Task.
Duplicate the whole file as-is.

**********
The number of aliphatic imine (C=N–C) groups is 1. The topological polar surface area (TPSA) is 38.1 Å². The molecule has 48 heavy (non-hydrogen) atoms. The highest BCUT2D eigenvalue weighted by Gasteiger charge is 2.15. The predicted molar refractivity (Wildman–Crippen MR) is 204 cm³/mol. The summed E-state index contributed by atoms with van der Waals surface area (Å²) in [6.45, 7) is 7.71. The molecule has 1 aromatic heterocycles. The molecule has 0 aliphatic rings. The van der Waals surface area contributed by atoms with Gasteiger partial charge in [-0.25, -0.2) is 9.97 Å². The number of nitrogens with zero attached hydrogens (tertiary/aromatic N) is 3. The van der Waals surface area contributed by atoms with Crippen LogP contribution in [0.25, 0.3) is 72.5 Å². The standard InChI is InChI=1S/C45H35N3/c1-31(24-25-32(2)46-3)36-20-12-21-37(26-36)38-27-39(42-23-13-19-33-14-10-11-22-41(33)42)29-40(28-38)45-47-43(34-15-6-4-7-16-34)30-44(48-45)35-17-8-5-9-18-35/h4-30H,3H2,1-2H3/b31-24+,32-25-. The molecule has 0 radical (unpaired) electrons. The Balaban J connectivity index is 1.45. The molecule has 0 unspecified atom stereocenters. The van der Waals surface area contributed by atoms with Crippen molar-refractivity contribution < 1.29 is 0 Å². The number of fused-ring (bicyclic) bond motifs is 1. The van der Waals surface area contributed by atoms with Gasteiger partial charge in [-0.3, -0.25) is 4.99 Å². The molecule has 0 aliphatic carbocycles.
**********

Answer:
The number of aliphatic imine (C=N–C) groups is 1. The topological polar surface area (TPSA) is 38.1 Å². The molecule has 48 heavy (non-hydrogen) atoms. The highest BCUT2D eigenvalue weighted by Gasteiger charge is 2.15. The predicted molar refractivity (Wildman–Crippen MR) is 204 cm³/mol. The summed E-state index contributed by atoms with van der Waals surface area (Å²) in [6.45, 7) is 7.71. The molecule has 1 aromatic heterocycles. The molecule has 0 aliphatic rings. The van der Waals surface area contributed by atoms with Gasteiger partial charge in [-0.25, -0.2) is 9.97 Å². The number of nitrogens with zero attached hydrogens (tertiary/aromatic N) is 3. The van der Waals surface area contributed by atoms with Crippen LogP contribution in [0.25, 0.3) is 72.5 Å². The standard InChI is InChI=1S/C45H35N3/c1-31(24-25-32(2)46-3)36-20-12-21-37(26-36)38-27-39(42-23-13-19-33-14-10-11-22-41(33)42)29-40(28-38)45-47-43(34-15-6-4-7-16-34)30-44(48-45)35-17-8-5-9-18-35/h4-30H,3H2,1-2H3/b31-24+,32-25-. The molecule has 0 radical (unpaired) electrons. The Balaban J connectivity index is 1.45. The molecule has 0 unspecified atom stereocenters. The van der Waals surface area contributed by atoms with Crippen molar-refractivity contribution < 1.29 is 0 Å². The number of fused-ring (bicyclic) bond motifs is 1. The van der Waals surface area contributed by atoms with Gasteiger partial charge in [-0.3, -0.25) is 4.99 Å². The molecule has 0 aliphatic carbocycles.